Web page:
As cameras have become smaller and lighter, we have entered into a whole new realm of photographic possibilities. In fact, some of them can even fly. Yes, you guessed it, we’re talking about drones.
It’s no surprise drones are becoming more popular than ever before. They provide new perspective and tell stories otherwise not visually accessible. For the first time, drones are allowing people to visualize social divisions, injustices and climate impacts that have gone unseen for too long.
In an interview with Citylab, Seattle photographer, Johnny Miller whose work has taken him to South Africa, reflected:
Drone photography is interesting because it affords people a new perspective on places they thought they knew. Humans have this amazing ability to think we know a situation, having seen it so many times from the same perspective. It becomes routine, almost a pattern. When you fly, you totally change that.
Miller’s own project, Unequal Scenes, highlights the legacy of South Africa’s Apartheid and its impact on the environment by showing urban divisions from above.
To learn more about drone cameras and how they are transforming the way filmmakers and photographers think about stories, we spoke with Alex Mandiola, a photographer who works with Prestige Aerials.
What makes drones so beneficial?
Drone cameras can get the angles to fill your storyline. You can quickly create an establishing shot with an aerial perspective that indicates to the viewer where you are.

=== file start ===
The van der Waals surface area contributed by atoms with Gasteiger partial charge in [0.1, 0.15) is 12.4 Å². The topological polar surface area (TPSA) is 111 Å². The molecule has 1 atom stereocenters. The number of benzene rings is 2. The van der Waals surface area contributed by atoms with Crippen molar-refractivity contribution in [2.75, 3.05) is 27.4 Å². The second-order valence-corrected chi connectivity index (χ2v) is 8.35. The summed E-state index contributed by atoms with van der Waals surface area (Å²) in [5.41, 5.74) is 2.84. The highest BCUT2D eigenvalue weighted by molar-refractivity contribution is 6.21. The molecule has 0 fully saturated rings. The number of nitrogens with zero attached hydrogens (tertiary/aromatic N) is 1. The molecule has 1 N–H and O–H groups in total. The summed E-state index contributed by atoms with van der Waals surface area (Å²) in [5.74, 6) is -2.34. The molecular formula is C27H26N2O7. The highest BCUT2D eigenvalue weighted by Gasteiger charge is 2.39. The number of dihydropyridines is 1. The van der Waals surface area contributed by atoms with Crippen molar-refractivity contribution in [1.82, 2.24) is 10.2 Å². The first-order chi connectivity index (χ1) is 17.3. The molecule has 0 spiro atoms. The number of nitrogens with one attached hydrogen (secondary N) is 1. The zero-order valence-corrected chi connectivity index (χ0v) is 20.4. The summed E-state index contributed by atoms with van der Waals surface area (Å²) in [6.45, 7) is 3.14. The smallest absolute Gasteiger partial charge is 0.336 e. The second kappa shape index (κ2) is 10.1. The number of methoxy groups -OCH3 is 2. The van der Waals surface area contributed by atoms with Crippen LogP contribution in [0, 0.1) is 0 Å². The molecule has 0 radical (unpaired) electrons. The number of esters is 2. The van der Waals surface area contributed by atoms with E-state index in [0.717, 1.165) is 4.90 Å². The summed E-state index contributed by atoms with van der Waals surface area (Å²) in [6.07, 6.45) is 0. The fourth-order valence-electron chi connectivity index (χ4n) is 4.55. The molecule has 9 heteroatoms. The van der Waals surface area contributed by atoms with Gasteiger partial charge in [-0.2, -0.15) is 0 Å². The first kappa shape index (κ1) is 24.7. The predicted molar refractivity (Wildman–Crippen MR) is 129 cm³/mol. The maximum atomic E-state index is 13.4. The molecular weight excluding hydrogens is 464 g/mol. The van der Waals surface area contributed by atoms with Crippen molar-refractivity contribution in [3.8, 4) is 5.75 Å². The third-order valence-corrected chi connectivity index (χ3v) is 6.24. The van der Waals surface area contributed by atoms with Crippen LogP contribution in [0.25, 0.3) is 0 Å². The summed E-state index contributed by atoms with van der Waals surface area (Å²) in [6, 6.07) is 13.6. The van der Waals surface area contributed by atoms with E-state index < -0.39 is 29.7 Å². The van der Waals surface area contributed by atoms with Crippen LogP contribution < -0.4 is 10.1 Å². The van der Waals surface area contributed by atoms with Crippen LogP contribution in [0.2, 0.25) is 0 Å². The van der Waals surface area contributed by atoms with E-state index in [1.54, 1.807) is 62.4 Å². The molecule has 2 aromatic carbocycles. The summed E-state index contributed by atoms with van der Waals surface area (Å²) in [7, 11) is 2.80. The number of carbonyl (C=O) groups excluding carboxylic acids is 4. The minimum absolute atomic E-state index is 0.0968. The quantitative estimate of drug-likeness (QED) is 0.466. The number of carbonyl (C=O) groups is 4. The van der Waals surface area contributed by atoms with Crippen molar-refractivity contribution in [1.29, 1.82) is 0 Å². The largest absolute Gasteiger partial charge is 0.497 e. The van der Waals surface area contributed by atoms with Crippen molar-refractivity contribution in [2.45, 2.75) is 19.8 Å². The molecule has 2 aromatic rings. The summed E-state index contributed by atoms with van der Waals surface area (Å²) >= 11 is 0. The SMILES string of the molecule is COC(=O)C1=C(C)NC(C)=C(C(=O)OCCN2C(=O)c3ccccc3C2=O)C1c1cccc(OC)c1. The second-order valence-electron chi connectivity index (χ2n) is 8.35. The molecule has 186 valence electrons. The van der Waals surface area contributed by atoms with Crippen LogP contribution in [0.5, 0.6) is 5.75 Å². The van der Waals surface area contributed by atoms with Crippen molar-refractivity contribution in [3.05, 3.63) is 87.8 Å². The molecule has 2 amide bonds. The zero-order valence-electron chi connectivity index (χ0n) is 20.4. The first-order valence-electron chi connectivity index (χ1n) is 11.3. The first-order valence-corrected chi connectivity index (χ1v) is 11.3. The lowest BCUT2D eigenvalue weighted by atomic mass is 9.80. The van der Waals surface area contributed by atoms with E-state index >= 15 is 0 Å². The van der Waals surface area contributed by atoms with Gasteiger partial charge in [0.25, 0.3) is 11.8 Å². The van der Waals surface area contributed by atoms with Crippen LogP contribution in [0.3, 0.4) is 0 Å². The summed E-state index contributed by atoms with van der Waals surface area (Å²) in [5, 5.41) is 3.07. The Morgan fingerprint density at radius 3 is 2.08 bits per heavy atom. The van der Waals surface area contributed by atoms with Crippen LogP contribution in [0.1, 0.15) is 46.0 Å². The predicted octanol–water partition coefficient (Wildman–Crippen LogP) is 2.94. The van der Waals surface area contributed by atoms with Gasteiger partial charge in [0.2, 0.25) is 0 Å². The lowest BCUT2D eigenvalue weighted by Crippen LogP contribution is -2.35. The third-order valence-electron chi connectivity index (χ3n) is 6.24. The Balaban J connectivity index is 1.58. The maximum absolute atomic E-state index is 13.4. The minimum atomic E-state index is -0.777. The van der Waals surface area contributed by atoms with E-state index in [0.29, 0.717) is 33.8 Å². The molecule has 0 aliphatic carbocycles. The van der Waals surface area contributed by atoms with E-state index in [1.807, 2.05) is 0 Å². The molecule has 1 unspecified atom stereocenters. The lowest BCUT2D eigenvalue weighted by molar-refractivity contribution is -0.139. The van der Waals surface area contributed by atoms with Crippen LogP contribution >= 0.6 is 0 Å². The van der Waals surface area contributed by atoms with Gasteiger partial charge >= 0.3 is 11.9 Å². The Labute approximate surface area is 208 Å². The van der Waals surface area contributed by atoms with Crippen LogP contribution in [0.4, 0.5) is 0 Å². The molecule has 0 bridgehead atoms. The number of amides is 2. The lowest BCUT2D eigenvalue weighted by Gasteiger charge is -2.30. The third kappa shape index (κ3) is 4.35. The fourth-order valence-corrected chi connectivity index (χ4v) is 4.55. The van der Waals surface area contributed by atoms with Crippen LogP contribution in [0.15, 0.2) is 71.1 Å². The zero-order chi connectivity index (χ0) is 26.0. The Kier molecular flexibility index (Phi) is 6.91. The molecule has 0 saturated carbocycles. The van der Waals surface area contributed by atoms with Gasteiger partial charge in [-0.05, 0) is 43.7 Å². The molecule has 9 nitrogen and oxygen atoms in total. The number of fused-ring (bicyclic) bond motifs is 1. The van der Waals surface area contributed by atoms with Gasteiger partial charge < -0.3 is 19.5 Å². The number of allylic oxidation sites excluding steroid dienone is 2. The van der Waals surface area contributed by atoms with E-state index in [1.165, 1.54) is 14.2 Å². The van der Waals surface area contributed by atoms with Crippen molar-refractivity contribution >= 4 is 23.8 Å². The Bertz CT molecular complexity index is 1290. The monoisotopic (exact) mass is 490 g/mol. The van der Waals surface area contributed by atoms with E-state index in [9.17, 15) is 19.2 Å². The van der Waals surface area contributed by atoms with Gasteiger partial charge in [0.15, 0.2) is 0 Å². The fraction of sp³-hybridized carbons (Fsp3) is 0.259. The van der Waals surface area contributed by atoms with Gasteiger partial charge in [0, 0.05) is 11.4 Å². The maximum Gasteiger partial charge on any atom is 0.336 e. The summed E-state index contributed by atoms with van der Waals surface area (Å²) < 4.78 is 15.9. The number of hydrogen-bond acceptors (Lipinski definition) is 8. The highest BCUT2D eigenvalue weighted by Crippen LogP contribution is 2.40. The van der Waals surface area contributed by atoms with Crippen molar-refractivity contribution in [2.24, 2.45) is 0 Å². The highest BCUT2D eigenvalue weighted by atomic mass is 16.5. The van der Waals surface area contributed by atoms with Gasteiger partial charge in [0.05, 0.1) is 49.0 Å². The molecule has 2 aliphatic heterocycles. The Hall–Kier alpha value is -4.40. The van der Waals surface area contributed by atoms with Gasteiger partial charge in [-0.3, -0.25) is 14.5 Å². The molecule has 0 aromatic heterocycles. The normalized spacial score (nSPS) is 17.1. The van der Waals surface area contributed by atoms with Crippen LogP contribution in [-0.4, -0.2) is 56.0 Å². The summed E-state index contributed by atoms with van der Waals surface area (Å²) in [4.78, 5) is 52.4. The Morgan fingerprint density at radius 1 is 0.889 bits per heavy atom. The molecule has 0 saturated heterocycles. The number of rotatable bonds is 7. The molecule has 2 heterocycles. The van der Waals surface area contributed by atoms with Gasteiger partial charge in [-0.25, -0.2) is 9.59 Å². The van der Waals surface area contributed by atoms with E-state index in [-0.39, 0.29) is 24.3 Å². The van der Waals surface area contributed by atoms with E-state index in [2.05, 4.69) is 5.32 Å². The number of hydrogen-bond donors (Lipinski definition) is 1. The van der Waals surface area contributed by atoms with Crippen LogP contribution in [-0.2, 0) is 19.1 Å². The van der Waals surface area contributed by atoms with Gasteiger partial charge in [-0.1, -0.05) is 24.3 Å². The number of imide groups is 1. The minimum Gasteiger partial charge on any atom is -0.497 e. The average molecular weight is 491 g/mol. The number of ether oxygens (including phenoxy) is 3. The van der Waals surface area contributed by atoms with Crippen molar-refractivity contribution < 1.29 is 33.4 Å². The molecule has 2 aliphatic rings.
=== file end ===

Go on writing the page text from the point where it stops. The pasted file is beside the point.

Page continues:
I once worked on a project that researched climate change by studying blue holes found in the caribbean. What the drone did was provide the viewer with an accurate view that otherwise you wouldn’t be able to see from the side of a boat. From the the air, you could see its entire outline, get an idea of how far it actually expanded and in a way, become more connected to the place.
Couldn’t you establish this shot with a helicopter?
Sometimes, yes. However, not when it comes to remote areas that helicopters can’t get to. Drones are more adaptive and save time. It eliminates the time it takes to hire a crew, contract a helicopter or even rent a crane.
How do drones help tell stories?
I worked with the Weather Channel to tell the pollution story of Lake Okeechobee in southern Florida. What the drone was able to do was literally show the flow of toxic algae from the Lake into the ocean. For viewers, this aerial display from point a to point b helped connect the story because it showed the actual connection between human waste and fertilizers — the cause of the pollution — and its flow from the lake into the ocean, providing the visual the story needed to be impactful. That being said, drones are good eye-candy, you can’t have the story without the emotional and personal connection. Drones don’t necessarily replace the personal narrative.
What other things do you need to know when considering about contracting a drone photographer?
There are a ton of regulations to keep in mind especially when it comes to commercial purposes. For personal purposes you are OK, but make sure you have an FAA permit. Even though drones can go over 2,000 feet, by law, you can’t fly them over 400 feet. Plus, drones can get 3 to 5 miles away from the operator, so he or she must ensure they remain in sight at all times.
While Alex’s work has been primarily with for-profit companies that doesn’t mean drones are far from your organization’s reach. From novice to professional photographers, the demands for these cameras grow. As result, the cost continues to drop making them an accessible and powerful tool for you to consider for your next project or campaign.